Biggest Internet IPO in U.S. History Planned by Chinese Firm

A Chinese retailer nicknamed "the Asian" plans a $5 billion initial public offering in the U.S. -- while American firms like Facebook and Groupon have delayed or dropped plans to go public.

It could be a big risk, as many industry analysts believe the recent dotcom bubble is over. But it's easier, for a number of reasons, for a tech firm to go public in China than in the U.S. these days., owned by Beijing Jingdong Century Trading Co., sells cameras, cell phones, computers and the like to the billion-strong Chinese market. And just as in the go-go 1990s, big investors are salivating at its potential market value: The Walton family (think Wal-Mart) recently invested in the site.

“It will be the biggest tech IPO ever,” Tim Keating, former managing director of investment bank Bear Stearns International and now CEO of Denver-area investment fund Keating Capital told

Meanwhile, leading U.S. tech firms are struggling with their IPO plans.

*   Facebook has pushed off its IPO plans to at least late next year, despite recent private valuations that peg the company at more than $60 billion.

*   The popular daily deals site Groupon delayed its IPO as accounting irregularities led to a plunge in revenues.

*   Zynga, the maker of popular games like Farmville, recently delayed its hotly anticipated IPO due to "market turbulence."

And though is valued at $10 billion -- the company is only putting half of its valuation up for sale -- it's far from China’s largest online retailer.

“Consider that the market leader, Taobao Mall, had 370 million registered users in 2010,” Tom McHale, a former technology journalist in Beijing, told “Jingdong today claims 15 million users, and that makes Jingdong difficult to find on any list of Internet business leaders in China.”

But that hasn't stopped the company, which has been in meetings with leading Wall Street firms in Beijing this month with dollar signs in their eyes: Google raised $1.9 billion with its IPO, after all.

"The four remaining powerhouse investment banks on Wall Street … are the only venture captial firms in the world big enough to pull off a deal of this scope," Keating said. Or take this kind of risk, he added.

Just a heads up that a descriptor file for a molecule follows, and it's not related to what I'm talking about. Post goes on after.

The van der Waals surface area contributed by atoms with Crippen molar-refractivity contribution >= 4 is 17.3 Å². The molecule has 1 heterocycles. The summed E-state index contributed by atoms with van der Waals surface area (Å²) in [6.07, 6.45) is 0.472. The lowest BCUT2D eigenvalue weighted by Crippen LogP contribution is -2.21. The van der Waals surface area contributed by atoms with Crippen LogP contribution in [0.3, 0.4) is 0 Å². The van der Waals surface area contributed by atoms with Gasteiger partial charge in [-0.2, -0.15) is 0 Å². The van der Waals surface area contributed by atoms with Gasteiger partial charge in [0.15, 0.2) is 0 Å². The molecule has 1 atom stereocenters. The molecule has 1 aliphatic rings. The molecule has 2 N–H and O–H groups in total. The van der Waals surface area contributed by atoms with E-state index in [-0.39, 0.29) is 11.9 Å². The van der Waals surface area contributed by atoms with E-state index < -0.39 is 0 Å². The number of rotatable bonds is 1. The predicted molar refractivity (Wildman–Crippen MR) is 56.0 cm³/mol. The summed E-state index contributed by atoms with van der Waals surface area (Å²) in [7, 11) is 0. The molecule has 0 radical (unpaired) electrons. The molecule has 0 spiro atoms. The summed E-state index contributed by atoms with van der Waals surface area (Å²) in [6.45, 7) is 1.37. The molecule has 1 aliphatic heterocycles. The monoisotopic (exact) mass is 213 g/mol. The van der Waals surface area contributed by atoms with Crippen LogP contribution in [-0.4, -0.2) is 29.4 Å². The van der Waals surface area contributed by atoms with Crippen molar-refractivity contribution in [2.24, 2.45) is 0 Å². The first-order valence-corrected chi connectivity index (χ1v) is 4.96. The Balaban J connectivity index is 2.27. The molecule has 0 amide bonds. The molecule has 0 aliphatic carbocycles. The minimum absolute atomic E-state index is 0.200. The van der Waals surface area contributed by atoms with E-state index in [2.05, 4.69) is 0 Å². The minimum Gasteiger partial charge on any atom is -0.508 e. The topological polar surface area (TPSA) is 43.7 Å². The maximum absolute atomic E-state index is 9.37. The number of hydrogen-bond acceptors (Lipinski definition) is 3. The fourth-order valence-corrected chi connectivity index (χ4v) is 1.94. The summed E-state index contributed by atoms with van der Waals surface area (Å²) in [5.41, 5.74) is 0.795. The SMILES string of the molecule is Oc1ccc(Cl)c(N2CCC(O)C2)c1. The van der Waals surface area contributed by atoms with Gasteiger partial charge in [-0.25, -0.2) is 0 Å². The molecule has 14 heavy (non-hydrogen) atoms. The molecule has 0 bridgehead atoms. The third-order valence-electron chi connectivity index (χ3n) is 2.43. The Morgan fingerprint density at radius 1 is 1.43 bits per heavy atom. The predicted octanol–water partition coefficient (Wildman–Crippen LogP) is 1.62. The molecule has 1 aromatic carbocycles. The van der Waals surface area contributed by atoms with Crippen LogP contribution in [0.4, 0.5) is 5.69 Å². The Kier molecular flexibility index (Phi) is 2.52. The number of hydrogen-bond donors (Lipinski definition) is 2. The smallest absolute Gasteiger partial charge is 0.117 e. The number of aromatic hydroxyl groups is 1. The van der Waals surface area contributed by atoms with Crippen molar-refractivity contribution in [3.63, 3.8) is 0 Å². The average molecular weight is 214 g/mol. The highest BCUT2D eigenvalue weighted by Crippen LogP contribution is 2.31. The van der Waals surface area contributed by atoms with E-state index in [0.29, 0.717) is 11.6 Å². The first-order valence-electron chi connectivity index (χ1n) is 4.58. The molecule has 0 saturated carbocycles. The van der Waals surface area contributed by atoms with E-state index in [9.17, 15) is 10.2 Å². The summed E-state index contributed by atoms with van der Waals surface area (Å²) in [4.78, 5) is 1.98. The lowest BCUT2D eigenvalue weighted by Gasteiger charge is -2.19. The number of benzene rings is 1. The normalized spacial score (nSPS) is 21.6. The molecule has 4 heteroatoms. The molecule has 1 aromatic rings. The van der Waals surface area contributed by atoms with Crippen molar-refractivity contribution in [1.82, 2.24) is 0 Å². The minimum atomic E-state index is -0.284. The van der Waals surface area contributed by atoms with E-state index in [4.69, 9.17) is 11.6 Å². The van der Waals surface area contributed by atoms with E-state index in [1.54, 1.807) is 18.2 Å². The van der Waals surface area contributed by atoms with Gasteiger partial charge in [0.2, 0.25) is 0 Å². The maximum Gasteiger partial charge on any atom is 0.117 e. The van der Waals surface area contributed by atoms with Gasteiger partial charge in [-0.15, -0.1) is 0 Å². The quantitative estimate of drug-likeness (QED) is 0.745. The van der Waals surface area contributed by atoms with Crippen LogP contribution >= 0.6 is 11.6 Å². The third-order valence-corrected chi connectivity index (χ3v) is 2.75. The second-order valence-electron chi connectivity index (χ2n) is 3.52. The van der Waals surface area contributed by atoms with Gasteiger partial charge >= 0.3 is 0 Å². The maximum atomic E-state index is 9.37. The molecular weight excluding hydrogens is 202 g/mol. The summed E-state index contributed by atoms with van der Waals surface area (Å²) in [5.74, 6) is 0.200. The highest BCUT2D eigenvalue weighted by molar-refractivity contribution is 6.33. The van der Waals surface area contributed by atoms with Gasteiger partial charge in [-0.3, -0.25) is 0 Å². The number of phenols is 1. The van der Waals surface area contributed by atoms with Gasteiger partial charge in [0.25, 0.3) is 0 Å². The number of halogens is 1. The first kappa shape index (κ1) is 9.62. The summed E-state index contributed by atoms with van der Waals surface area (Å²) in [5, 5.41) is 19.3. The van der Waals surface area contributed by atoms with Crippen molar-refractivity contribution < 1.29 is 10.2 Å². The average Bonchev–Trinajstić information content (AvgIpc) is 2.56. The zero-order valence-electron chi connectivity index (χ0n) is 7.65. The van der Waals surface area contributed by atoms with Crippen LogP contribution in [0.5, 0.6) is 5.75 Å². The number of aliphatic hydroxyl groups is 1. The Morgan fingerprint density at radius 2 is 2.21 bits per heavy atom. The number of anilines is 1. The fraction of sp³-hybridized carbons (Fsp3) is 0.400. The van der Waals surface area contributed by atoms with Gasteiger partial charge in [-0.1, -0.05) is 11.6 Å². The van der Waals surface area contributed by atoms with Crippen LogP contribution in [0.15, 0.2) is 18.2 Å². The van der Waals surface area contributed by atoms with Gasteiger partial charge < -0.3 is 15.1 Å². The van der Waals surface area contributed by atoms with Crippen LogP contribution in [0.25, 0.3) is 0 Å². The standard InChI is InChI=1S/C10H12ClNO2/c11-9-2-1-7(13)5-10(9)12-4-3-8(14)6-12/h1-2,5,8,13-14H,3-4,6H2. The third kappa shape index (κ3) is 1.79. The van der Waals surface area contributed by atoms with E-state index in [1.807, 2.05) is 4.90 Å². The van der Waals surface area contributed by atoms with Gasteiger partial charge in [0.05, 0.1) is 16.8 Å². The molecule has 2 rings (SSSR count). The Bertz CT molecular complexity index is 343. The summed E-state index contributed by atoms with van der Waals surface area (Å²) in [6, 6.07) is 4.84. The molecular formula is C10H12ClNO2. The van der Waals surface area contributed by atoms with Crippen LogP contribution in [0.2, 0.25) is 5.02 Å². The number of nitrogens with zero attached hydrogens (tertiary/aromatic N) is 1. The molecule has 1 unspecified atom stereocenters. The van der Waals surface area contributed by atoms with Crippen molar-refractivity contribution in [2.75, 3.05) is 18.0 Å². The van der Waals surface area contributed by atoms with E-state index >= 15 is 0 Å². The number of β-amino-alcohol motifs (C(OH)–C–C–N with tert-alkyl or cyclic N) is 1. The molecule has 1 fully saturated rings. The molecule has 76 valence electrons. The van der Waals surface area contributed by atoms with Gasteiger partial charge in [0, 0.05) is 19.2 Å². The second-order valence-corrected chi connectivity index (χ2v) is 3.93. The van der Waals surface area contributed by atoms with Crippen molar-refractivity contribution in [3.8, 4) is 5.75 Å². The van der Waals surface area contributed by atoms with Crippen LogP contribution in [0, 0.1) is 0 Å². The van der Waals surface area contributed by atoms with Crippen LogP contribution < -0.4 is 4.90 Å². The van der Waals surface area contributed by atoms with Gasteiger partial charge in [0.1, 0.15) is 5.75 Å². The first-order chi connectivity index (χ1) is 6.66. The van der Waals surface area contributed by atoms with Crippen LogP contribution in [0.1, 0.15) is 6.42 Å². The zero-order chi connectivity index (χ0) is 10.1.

Company officials did not return calls from

Is the U.S. Tech IPO Market Dead?

Research by Keating's firm shows an average of 520 U.S. IPOs annually during the pre-bubble years of 1991 through 1995, compared to an unimpressive 126 per year for the post-bubble period of 2001 through 2009.

Ultimately, that means fewer technology jobs are being created here -- one major reason for the high U.S. jobless rate today, Keating said.

Hong Kong now has the world’s largest IPO market,” in terms of number of transactions, he said. “It dwarfs Wall Street.”

Volatility in the U.S. stock market has generally impacted American companies’ IPO plans, industry sources say.

Several proposals are floating through Congress to relax the regulations -- and paperwork -- for firms that want to go through with an IPO in the U.S. with American investment banks. A rewrite of the Sarbanes-Oxley law, as well as congressional oversight of federal regulation of the markets, is under consideration in Congress, Keating said.

Firms attracting billions of dollars of funding, like, don’t worry about these kinds of regulations. They can afford teams of lawyers to handle the scrutiny of the SEC and other regulators, experts tell

Problems with the integrity of Chinese firms’ financial reporting, like the recent delisting of Longtop, the financial software maker, from the NYSE, could impact these major tech deals, experts say. But the allure of China as a lucrative opportunity for investors remains.

“China is a big market and a huge opportunity," McHale said. "But it’s a complicated place to do business and a tough place to make a buck.”